#Overdose #Suicide #MarilynMonroe
This is the second installment of an interview with Author Gary Vitacco-Robles. In earlier posts, we reviewed Volume I and Volume II of his definitive biography, Icon: The Life, Times and Films of Marilyn Monroe. In this installment, the author responds to our questions about the star, her psychological profile and her legacy among those who remember her today.
When asked, most people remember the more sensational images and episodes from Marilyn Monroe’s life. There is her famous nude photo taken in 1949 for which she was paid $50 that appeared in 1951 in the Golden Dreams calendar – tame by current standards. She was Norma Jeane Baker when it was taken but published in 1951 after she had gained recognition as a rising star. Original negatives of the shot go for six million and higher at auctions today. Back in the 1050’s, photos feminine nudity were euphemistically marketed as photographic studies. Marilyn broke through the hypocrisy with her exultant, fully nude photograph that Hugh Hefner used as a centerfold for his inaugural issue of Playboy.
Among those who were of voting age at the time, the scandal over her alleged affairs with John F. Kennedy and Robert F. Kennedy come quickly to mind.
Although it was staged without public viewing in mind, her rendition of “Happy Birthday” at the birthday party for President John F. Kennedy made an indelible imprint on many.
Finally, movie file aficionados still ponder how one so beautiful, famous and wealthy could die at her own hand. Drug over dose deaths have regrettably become commonplace. Phillip Seymour Hoffman, Amy Winehouse, Prince, and Michael Jackson – among the more famous.
Putting the weight behind of his research behind his thoughts on Marilyn Monroe’s death, Gary Vitacco-Robles responded to our direct question about the matter in a recent interview.
Do you agree with the judgement that Marilyn’s death was an accidental overdose?
The level of barbiturates metabolized in Marilyn’s liver suggests that she consumed about 45 Nembutal and nearly 20 chloral hydrate. This large dose of two medications suggests an intentional overdose and her awareness that it would kill her. There is, of course, the possibility that the overdose was accidental. Marilyn experienced severe mood fluctuations consistent with a Bipolar Disorder diagnosis. The disorder is marked by episodes of mania or hypomania and episodes of depression. At times, an episode can be mixed, having symptoms of both mania and depression.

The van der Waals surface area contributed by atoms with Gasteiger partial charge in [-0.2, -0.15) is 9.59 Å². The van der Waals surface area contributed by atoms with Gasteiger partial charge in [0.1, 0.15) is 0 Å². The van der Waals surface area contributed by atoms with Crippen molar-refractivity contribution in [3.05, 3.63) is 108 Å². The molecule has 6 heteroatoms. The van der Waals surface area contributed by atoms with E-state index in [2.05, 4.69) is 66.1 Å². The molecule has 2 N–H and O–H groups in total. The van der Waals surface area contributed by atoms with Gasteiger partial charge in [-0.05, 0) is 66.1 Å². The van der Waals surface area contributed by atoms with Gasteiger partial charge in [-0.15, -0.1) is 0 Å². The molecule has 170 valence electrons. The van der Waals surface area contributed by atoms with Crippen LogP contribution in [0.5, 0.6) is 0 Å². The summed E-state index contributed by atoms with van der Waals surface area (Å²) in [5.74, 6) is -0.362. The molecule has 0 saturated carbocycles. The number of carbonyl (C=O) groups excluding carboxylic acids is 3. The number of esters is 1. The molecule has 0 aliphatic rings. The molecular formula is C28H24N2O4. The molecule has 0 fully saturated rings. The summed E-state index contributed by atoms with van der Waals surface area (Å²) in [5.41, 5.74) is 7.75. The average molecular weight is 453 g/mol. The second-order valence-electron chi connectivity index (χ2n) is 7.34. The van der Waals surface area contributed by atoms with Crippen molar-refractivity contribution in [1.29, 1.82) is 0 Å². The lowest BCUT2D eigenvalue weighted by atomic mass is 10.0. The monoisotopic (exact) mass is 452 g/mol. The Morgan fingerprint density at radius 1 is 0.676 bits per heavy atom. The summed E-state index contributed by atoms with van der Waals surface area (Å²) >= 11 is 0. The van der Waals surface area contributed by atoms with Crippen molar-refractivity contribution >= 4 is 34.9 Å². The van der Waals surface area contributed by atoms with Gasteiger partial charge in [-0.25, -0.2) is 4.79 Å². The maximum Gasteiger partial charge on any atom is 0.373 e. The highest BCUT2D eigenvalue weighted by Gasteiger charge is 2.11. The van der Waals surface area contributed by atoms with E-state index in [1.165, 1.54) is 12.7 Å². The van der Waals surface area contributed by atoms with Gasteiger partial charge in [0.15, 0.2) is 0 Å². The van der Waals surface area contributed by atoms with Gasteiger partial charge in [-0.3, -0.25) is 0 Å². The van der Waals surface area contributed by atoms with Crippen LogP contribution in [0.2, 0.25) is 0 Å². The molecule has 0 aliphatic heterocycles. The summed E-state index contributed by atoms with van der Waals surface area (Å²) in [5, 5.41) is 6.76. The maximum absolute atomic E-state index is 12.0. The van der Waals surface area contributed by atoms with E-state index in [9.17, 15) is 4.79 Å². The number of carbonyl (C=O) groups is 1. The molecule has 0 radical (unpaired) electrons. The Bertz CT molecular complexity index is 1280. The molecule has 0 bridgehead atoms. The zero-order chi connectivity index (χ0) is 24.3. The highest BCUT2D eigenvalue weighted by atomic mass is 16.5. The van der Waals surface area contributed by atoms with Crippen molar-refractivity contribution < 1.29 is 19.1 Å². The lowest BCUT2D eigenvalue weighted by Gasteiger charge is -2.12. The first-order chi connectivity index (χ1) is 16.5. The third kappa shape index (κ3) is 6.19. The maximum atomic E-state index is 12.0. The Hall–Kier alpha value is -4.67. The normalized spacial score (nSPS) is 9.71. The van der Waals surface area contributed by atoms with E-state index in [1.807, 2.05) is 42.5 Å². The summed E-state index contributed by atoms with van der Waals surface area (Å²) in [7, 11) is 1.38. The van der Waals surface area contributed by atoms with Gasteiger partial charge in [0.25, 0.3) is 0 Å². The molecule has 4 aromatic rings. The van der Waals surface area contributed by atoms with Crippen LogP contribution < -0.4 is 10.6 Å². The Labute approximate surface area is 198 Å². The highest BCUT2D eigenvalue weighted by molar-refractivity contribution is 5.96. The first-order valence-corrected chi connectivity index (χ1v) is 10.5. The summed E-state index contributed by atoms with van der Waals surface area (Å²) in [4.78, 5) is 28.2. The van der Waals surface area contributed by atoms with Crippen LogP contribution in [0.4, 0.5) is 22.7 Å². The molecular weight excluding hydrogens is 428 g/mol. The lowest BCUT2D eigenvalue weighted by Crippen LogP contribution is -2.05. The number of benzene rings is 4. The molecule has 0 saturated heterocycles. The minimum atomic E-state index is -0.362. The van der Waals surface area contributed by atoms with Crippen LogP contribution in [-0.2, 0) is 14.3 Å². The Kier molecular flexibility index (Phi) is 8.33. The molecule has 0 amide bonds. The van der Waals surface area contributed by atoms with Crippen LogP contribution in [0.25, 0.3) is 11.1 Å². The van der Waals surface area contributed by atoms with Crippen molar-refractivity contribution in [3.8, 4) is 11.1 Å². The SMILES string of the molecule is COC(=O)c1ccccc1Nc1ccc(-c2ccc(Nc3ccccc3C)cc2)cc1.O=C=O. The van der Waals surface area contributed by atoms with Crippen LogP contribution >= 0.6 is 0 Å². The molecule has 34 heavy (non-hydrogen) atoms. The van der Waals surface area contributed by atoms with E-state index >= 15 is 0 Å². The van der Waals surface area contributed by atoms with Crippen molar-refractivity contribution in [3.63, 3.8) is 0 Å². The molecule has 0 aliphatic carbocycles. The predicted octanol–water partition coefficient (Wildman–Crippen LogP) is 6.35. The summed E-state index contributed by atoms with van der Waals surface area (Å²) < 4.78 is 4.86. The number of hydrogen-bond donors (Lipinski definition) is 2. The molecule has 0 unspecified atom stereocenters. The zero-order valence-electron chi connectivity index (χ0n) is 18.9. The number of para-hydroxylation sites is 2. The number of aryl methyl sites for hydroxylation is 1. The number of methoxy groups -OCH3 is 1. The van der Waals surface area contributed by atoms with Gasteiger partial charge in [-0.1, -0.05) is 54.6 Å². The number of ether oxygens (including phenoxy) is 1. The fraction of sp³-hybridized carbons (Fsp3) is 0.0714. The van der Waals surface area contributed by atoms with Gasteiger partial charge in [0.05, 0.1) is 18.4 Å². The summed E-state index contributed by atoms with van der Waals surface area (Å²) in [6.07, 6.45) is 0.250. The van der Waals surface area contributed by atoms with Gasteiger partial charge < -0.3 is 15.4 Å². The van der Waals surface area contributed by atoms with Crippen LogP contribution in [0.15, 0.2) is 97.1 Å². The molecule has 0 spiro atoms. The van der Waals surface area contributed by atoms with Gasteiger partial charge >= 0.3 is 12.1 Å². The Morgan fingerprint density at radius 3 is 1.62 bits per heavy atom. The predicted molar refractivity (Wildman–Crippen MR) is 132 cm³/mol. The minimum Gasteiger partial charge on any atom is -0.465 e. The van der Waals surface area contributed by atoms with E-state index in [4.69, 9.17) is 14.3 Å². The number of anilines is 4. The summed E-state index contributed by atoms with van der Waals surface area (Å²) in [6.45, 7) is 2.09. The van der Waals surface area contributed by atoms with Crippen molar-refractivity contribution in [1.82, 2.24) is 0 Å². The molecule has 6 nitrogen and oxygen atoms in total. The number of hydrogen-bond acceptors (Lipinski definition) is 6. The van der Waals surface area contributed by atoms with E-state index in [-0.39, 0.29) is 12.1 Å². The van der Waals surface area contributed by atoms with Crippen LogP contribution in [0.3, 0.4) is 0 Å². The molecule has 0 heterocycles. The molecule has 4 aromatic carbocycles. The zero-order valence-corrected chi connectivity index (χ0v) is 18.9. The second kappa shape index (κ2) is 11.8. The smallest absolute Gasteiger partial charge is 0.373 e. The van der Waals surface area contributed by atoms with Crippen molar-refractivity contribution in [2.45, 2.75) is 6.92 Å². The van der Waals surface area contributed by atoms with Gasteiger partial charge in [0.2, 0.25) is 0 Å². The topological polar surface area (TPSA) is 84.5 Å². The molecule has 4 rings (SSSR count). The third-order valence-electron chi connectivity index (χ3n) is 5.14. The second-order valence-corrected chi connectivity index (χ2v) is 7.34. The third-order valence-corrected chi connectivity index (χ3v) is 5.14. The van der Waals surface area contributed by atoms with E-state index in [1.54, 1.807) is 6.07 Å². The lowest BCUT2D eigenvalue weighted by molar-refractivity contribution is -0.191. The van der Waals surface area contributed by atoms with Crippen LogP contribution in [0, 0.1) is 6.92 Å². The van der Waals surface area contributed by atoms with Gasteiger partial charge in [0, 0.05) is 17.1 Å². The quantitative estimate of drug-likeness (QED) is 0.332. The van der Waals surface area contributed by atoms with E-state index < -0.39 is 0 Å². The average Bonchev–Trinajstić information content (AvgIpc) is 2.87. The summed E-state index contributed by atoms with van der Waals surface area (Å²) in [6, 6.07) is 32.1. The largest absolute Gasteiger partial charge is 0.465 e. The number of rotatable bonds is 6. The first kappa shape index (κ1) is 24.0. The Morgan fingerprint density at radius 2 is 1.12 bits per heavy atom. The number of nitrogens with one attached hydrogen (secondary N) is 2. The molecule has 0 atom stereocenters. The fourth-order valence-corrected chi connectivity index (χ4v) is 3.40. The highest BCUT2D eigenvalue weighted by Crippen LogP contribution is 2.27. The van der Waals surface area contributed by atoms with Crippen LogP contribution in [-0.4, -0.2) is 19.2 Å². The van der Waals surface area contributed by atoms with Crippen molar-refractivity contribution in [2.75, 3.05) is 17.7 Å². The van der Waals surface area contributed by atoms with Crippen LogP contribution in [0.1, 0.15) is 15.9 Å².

We know Marilyn was irritable on her last day, she was struggling with insomnia the entire spring and summer; her insomnia was chronic since the mid-fifties. Marilyn’s erratic presentation on the set of Something’s Got To Give, her inability to concentrate, her memory disturbances, her paranoia, all can be linked to her mood disorder. Keep in mind, she wasn’t being treated with a mood stabilizing drug. Most of what was prescribed for her were sedative drugs, and lithium, an early mood stabilizer, was experimental at the time.
We didn’t know as much as we do now about Bipolar Disorder at this time in history, and didn’t clearly understand that it was on a continuum; we clearly knew of the manic psychosis state on the continuum of the disorder. And we also didn’t know about the brain chemistry related to severe depression; depression was believed to be a reaction to stressors and an inability to cope effectively. Hypomania can also involve impulsivity, racing and irrational thoughts.